Stephanie put the bottle down. “But don’t you want to take a swing? Don’t you ever just want to hit something?”
“Oh, Lord yes! But then I remember that I’ll just have to clean it up later.”
Ellen blew out an exasperated breath. “For crying out loud, Jessie, we won’t make you clean it up.”
She turned another page. “Nope. If I help make the mess, I’m going to help clean it up. Go on back to your fun, girls. Don’t mind me.”
Not too much later Ellen and Stephanie collapsed, laughing on the floor. “We should do this more often.”
“What, get drunk or destroy the house?” Stephanie giggled.
“I don’t know.” Ellen closed her eyes. “How about both?”
“Okay.” Stephanie started giggling again.
Jessie got up. “I take it you’re done playing demolition now. Are you
two going to be all right if I go home now?”
“We’ll be good, Jessie.” Ellen assured her.
“Promise.” Stephanie managed to gasp between fits of laughter.
Jessie put her coat on and slung her purse over her shoulder. She smiled as she said “Thank you both for a lovely evening.”
They were dimly aware of hearing the front door close and Jessie’s car pulling out of the drive. The mirth slowly gave way to pensiveness.
“Dad is despicable.”
“I know. He even cleaned out the safe. Left two hundred measly dollars.”
“No, that was me.”
“What did you need all of that for?”
“I didn’t. I just didn’t want him to have it—or great-grandma’s ring.”
Ellen wrapped an arm around her daughter’s shoulder and pressed a kiss to her forehead. “I’m so proud of you, Stephanie Victoria.”
“You look like the ghost of Christmas past.”
Ellen laughed. “That must make you the ghost of Christmas yet to come.”
“Maybe I should go pay a visit to Ebenezer Pritchard.”
They both started laughing again.
♦ ♦ ♦
Matt was sitting at the table eating his second bowl of cereal when two moaning figures entered the room shielding their eyes from the morning light. “Good morning.” He said louder than necessary. The two figures both groaned and mumbled responses. Moving sluggishly, Ellen started the coffee while Stephanie sat down, laying her head down on the smooth cool surface of the kitchen table.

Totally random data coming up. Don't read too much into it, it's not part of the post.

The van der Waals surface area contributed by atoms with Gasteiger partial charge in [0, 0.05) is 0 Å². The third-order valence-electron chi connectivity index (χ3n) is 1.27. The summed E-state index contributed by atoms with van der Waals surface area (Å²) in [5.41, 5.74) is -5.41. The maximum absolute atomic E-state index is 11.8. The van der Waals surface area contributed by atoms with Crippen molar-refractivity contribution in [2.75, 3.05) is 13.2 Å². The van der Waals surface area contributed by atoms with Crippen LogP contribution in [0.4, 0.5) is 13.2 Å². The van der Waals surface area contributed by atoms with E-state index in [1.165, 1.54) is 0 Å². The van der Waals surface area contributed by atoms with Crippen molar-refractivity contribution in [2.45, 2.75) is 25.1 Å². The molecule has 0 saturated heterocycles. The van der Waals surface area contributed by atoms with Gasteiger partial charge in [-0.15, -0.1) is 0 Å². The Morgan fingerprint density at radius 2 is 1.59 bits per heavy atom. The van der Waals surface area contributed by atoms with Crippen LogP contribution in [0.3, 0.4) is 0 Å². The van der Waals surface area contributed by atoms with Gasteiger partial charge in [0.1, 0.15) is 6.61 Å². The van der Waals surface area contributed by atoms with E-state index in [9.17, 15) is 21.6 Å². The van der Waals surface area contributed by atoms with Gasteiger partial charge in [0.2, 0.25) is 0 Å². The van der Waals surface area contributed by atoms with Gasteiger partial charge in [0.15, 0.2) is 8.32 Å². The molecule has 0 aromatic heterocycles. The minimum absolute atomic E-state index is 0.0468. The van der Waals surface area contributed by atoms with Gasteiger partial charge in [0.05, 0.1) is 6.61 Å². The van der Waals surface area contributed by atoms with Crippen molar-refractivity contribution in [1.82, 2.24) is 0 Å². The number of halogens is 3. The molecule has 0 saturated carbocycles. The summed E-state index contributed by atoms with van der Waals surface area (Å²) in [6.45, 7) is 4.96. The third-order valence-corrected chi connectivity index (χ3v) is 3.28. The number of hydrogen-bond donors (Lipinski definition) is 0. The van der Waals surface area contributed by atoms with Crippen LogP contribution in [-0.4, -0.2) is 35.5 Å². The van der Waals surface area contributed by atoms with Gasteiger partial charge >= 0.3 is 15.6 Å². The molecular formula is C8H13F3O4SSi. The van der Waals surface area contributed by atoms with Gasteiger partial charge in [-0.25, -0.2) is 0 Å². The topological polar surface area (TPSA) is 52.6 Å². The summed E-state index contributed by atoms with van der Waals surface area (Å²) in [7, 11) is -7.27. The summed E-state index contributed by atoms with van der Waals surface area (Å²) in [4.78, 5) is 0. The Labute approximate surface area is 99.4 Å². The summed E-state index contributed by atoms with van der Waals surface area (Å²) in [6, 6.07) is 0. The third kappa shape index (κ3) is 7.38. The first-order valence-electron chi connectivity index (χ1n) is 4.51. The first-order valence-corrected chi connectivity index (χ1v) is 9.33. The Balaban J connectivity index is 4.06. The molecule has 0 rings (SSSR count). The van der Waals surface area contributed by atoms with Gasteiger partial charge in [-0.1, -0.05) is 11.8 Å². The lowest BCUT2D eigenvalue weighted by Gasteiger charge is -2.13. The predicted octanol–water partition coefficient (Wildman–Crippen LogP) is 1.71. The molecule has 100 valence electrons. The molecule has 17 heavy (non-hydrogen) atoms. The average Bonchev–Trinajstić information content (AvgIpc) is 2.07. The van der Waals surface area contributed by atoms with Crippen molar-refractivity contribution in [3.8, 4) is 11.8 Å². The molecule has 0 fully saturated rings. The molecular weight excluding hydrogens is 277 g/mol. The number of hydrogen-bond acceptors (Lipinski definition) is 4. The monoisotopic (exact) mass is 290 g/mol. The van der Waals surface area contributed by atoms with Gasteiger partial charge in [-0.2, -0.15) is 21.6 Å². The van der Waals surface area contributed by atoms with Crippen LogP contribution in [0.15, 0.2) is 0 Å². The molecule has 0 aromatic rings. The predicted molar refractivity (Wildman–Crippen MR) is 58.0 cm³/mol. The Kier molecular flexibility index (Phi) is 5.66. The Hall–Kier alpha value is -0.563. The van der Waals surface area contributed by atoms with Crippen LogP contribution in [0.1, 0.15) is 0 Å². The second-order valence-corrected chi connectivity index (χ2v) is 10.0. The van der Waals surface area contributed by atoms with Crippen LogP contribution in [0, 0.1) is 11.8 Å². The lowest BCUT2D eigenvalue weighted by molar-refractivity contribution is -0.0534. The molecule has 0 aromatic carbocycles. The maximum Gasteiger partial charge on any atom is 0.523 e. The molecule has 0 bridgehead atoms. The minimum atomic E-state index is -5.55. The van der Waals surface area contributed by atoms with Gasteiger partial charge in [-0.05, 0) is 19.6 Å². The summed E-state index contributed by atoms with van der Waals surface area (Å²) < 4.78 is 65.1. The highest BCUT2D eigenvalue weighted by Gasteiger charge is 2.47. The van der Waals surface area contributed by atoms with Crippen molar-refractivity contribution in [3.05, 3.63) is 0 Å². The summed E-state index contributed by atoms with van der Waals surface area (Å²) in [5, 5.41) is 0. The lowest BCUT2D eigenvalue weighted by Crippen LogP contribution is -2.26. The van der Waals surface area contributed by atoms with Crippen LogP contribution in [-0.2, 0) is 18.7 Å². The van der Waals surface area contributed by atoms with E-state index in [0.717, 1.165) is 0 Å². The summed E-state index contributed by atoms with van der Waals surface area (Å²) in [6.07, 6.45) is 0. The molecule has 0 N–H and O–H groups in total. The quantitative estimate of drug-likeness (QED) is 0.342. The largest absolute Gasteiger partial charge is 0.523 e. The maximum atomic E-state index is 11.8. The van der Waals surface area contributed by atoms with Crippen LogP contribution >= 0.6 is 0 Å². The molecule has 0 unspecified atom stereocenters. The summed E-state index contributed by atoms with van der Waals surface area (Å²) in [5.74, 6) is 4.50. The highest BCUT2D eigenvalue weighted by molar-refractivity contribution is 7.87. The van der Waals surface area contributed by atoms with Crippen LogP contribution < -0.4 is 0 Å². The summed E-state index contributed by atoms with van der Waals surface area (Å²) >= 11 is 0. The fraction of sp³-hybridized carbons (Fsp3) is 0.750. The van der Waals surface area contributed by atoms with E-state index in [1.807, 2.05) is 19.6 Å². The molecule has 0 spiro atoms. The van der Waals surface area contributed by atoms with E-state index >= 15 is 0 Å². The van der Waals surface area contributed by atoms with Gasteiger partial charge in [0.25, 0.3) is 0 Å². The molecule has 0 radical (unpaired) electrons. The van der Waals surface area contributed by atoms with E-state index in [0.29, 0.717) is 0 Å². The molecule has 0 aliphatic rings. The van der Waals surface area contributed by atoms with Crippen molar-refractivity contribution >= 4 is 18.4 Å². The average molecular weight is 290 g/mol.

“And you guys are supposed to be role models.”
Stephanie rolled her head sideways long enough to mutter “Matt? Shut up.”
He waited a few more minutes, until they both had steaming mugs of coffee in their hands before trying again. “So, who wants to go to church?”
Identical groans made him smile. This was
too much fun. For once he had the upper hand. A moment or two was spent planning amusing schemes to increase his mother and sister’s discomfort but in the end he decided against them. Matt was creative, but he’d never been cruel. He grabbed his helmet and pads and said “I’ll be at Steve’s.”
Ellen waved him off and sniffed the steam rising from her mug.
The back door banged shut behind him making both women hold their
“I feel like that wall.” Stephanie moaned.
“I feel like the sledgehammer.” Ellen countered.
Their eyes met and they smiled, and then started chuckling, but that caused more pain. So they settled for sitting in silence, drinking their coffee, each vowing never to do something like that again—at least not with the wine.